9. A spaniel is meant to work just in front of you, the reason being that a bird flushes within 25 yard range of a shotgun. A pointer works at far greater distance. I've never owned a pointer but have seen good ones work with hawks. I've also seen some terrible ones in a beat line, running round going whistle deaf. If a spaniel gets awkward or goes off whistle at 20 yards you can get out and correct it. A pointer running round 150 yards away on a heather covered moor is a different prospect. You have a better chance of getting a good working spaniel, but if you really want a pointer shop around. Don't be fobbed off with anything other than proven 100% working stuff. Avoid anything that doesn't have both parents working, and I mean working, not just going out for the day and messing around like the dogs on the beat.
  10. Hard mouth can be a genetic trait, and can be created but feeding bone and flesh is not an issue.
  11. Don't put sudocrem or any ointment on it, it will just attract dust and general crap. If the saline isn't doing it then buy some Hibiscrub from the pharmacist, dilute and bathe the wounds. Hibiscrub kills bacteria found on the skin, and is what the vet would use to bathe the injury.
  12. I think that it's all been covered. Shoot what you can, even have a go at night longnetting while the rabbits are out feeding and bant them back. Regularly visit the permission to keep the landowner happy by making the right noises, but don't be tempted to ferret. Thick cover, rabbits of every size popping through nets or getting nailed below ground. It really is no fun.
  13. There is a Shooting Times video on You Tube this week by Simon Whitehead. He gives his opinion on European Polecat crosses, pointless waste of time. Many of these alleged crossbreeds are just dark polecat coloured ferrets, but if you get the genuine article what does it add. The ferret has been domesticated for hundreds or more years. They work with you as a part of your hunting team. How often do you find yourself on a dig and thrusting your hand blindly into a hole with confidence that your ferret isn't going to savage you. I wouldn't feel the same way hunting with an animal one generation removed from the wild. I have no personal experience of hunting with a first cross, although I've been offered them I was sceptical that it was the genuine article, it just behaved like a skulking poorly handled ferret, which is what it probably was. My advice, for all that it's worth is, don't go paying stupid money for either a very dark coloured ferret, or worse a nervous, vicious demon that you can never trust.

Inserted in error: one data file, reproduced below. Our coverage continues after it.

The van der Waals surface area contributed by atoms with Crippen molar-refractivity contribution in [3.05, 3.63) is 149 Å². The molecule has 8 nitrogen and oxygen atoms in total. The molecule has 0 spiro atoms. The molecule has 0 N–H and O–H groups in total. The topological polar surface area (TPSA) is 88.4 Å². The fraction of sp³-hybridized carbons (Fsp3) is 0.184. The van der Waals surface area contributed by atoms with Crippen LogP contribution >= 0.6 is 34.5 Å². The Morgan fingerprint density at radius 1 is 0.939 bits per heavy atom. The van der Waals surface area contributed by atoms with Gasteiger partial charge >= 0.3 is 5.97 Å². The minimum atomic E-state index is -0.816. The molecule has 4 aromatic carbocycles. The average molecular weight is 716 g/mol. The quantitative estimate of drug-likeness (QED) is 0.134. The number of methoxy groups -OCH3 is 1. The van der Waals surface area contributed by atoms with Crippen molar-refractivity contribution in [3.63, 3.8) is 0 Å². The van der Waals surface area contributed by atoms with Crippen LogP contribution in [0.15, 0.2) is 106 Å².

14. If the dog is in the area where you know the bird/dummy has landed I blow the 'hunt' whistle, or direct the dog to the area, stop whistle, when the dog is looking at you for instruction blow the 'hunt' whistle. The tone I use is lower and slower than the recall whistle. It is easily trained. When a young dog is sent on a blind retrieve, as it starts to wind the dummy you see the body language change, tail wagging, nose right down searching. If you blow the hunt whistle at this point the dog will associate it with the find, retrieve and therefore the positive reward.
  15. There are no directional whistles. For a spaniel you have a stop whistle, which they should react to wherever they are in the field. A recall whistle. A turn whistle to change direction when they are hunting at close quarters and a hunt whistle when you want them to hunt the area where they are. Retrievers are the same with the exception of the turn whistle which isn't necessary as you don't hunt them at close quarters.